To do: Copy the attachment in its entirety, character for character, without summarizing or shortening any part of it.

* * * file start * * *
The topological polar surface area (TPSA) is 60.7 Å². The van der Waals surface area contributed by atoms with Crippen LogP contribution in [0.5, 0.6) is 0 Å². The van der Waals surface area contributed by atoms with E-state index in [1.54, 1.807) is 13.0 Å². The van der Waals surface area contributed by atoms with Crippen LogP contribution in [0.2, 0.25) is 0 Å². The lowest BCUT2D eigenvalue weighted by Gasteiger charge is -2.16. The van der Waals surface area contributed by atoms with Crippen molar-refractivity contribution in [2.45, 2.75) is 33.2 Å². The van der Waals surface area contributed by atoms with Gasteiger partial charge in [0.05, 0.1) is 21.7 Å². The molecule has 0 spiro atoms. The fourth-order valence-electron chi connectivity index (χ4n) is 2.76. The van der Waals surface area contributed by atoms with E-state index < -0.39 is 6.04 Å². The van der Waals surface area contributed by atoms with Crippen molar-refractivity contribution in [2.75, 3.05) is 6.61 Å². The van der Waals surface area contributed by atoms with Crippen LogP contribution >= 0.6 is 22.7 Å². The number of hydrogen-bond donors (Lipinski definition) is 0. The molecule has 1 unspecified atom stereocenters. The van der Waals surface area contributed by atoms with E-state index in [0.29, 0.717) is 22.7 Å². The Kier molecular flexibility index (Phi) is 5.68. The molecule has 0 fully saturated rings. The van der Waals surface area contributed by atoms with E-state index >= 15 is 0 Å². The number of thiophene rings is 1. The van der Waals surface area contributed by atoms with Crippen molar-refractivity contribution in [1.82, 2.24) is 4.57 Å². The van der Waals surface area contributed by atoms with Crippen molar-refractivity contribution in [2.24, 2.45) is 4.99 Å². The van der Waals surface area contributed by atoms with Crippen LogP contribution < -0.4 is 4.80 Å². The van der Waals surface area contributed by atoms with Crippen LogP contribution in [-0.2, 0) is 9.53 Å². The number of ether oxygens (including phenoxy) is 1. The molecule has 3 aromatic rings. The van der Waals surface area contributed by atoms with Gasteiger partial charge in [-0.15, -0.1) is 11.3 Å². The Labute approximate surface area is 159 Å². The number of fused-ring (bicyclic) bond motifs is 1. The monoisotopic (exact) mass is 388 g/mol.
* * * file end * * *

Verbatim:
The topological polar surface area (TPSA) is 60.7 Å². The van der Waals surface area contributed by atoms with Crippen LogP contribution in [0.5, 0.6) is 0 Å². The van der Waals surface area contributed by atoms with E-state index in [1.54, 1.807) is 13.0 Å². The van der Waals surface area contributed by atoms with Crippen LogP contribution in [0.2, 0.25) is 0 Å². The lowest BCUT2D eigenvalue weighted by Gasteiger charge is -2.16. The van der Waals surface area contributed by atoms with Crippen molar-refractivity contribution in [2.45, 2.75) is 33.2 Å². The van der Waals surface area contributed by atoms with Gasteiger partial charge in [0.05, 0.1) is 21.7 Å². The molecule has 0 spiro atoms. The fourth-order valence-electron chi connectivity index (χ4n) is 2.76. The van der Waals surface area contributed by atoms with E-state index < -0.39 is 6.04 Å². The van der Waals surface area contributed by atoms with Crippen molar-refractivity contribution in [2.75, 3.05) is 6.61 Å². The van der Waals surface area contributed by atoms with Crippen LogP contribution >= 0.6 is 22.7 Å². The number of hydrogen-bond donors (Lipinski definition) is 0. The molecule has 1 unspecified atom stereocenters. The van der Waals surface area contributed by atoms with E-state index in [0.29, 0.717) is 22.7 Å². The Kier molecular flexibility index (Phi) is 5.68. The molecule has 0 fully saturated rings. The van der Waals surface area contributed by atoms with E-state index >= 15 is 0 Å². The number of thiophene rings is 1. The van der Waals surface area contributed by atoms with Crippen molar-refractivity contribution in [1.82, 2.24) is 4.57 Å². The van der Waals surface area contributed by atoms with Crippen molar-refractivity contribution in [2.24, 2.45) is 4.99 Å². The van der Waals surface area contributed by atoms with Crippen LogP contribution < -0.4 is 4.80 Å². The van der Waals surface area contributed by atoms with Crippen LogP contribution in [-0.2, 0) is 9.53 Å². The number of ether oxygens (including phenoxy) is 1. The molecule has 3 aromatic rings. The van der Waals surface area contributed by atoms with Gasteiger partial charge in [-0.15, -0.1) is 11.3 Å². The Labute approximate surface area is 159 Å². The number of fused-ring (bicyclic) bond motifs is 1. The monoisotopic (exact) mass is 388 g/mol.